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Nothing takes the fun out of cooking like a bout of hot, humid weather. It makes it downright unpleasant to stand at the counter, sweat dripping off your head, and prepare a meal.
If you do suffer through and actually cook something, when you’re done, it’s just too hot to eat it.
This time of year, I usually use the grill, make a lot of salads, and eat a lot of take-out. But this year, I’ve discovered the spring roll.
Sometimes also called fresh rolls, these little, healthy, crispy delights are held together by rice paper, also sold as Vietnamese spring roll wrappers. Right from the package, the round sheets look like clear plastic circles with an embossed, basket-weave design. But when you dip them into warm water, they turn into supple yet strong, almost noodle-like translucent sheets. They’re easily torn, yet they’re also quite resilient.
Traditionally, these rolls are filled with lettuce, crunchy vegetables that are julienned (cut into match sticks) — such as scallion, carrot, cucumber, red pepper and snow peas — plus some kind of protein, such as shrimp, pork, chicken, or a combination, and fresh herbs, usually basil and mint.
I’ve seen them beautifully rolled into perfect little cylinders, ends neatly tucked in, with the pink shrimp visible through the delicate wrapper. Mine are more, shall we say, rustic, but oh boy, are they delicious.
There are a lot of spring roll recipes out there, but what attracted me to this one was the dipping sauce. When I’ve been served these rolls at a Thai or Vietnamese restaurant, they are often accompanied by a tasty, clear sauce that is sour, hot and sweet, and may include chunks of peanuts, or floating bits of herbs and peppers. But this sauce is not so delicate. It’s thick, rich and extremely flavorful. We never have any left, but I think it would be fabulous on a hot dog.
The truth is, beyond the sauce, you really don’t need any recipe for spring rolls at all. You need some crunchy veggies and some long thin noodles of some kind. Fresh basil and fresh mint are essential, as is some fresh scallion.
As to the protein, you could use anything. I’ve used shrimp, ham strips and shreds of leftover barbecued chicken. All worked just fine. I think you could use some sort of spicy sausage that had been sliced into thin strips. I’ll bet even genoa salami would work well.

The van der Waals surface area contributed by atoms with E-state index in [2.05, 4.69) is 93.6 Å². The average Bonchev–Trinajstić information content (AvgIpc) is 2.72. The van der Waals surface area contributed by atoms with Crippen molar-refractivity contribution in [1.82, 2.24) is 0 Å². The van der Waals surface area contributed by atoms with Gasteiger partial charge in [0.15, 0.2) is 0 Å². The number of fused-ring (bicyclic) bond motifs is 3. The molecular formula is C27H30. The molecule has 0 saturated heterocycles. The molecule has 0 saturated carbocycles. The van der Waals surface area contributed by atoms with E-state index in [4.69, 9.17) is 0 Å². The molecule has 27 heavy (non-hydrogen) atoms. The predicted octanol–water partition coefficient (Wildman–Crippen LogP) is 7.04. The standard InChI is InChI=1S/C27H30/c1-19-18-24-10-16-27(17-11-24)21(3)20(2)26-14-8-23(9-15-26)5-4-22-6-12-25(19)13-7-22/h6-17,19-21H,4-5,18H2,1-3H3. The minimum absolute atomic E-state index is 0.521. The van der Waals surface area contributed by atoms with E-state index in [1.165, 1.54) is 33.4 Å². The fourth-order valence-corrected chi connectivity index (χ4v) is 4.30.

I generally overlap two rice paper wrappers to make one roll, because I always put in more filling than one wrapper can contain. Don’t be too fussy about making it neat. Mine generally look like rejects from a cigar factory, but regardless, they are delicious.
Roll up a few, cut them in half and eat them right away for a light, delicious meal that doesn’t result in much sweating.
For the rolls:
½ pound medium, cooked shrimp, peeled and deveined and sliced in half the long way, as if you meant to butterfly them but cut them all the way through (optional)
About ½ pound of some other protein, such as ham, chicken, pork or flavored tempeh or tofu (also optional)
1 (8-10 ounce) package of dried rice vermicelli noodles or “rice sticks,” cooked to package instructions
Romaine lettuce (or some other kind that you prefer), torn into pieces that will fit into a spring roll wrapper
4-5 fresh scallions
Assorted veggies (cucumber, red pepper, scallion, daikon, snow peas, or perhaps some green apple or pear) cut into match sticks
Fresh mint and basil leaves
About 12 ( 8-inch) rice paper wrappers or rice paper spring roll wrappers
For Hoisin Peanut dip:
¼ cup hoisin
2 heaping tablespoons peanut butter (can substitute almond or cashew butter)
1 teaspoon rice vinegar
½ teaspoon sesame oil
(This dip is so good, you probably should make a double batch.) In a medium bowl, combine all the dip ingredients. Use a fork (I use an immersion blender) to mix well. If the dip is too thick (which it always is), add water to thin it out a bit. Set aside.
Cook the dried rice vermicelli noodles to package instructions. Drain them then rinse them with cold water and drain again. Set aside.
Gather all your filling ingredients on plates: noodles, shrimp, pork, lettuce, veggies, herbs and rice paper wrappers.
Add lukewarm water to a large bowl. Quickly dip a rice paper wrapper (or two, if you’d like to overlap to make a larger roll) in warm water for a few seconds and lay it out on rolling surface such as a cutting board or plate (it will still be slightly stiff but it will soften as you place your fillings).
Lay your lettuce leaves first across the center of the soft spring roll wrapper, then add the noodles, then the strips of veggies, the herbs and the pork, chicken or ham, if using, then the shrimp.
Roll spring roll, gently applying pressure to make the roll tight without tearing the wrapper.
Slice each roll in half and serve with the Hoisin Peanut Dip.
Original recipe via pinterest.com from the food, travel and lifestyle blog www.whiteonricecouple.com, by Todd Porter and Diane Cu.
Jill Blanchette works at night at The Day. Share recipes or comments with her at firstname.lastname@example.org.
Anita Steendam, who once shared her recipe for Dutch pea soup with The Day’s readers, recently extended an invitation to sample another Dutch delicacy, filled speculaas, a kind of spiced, soft, shortbread cookie-bar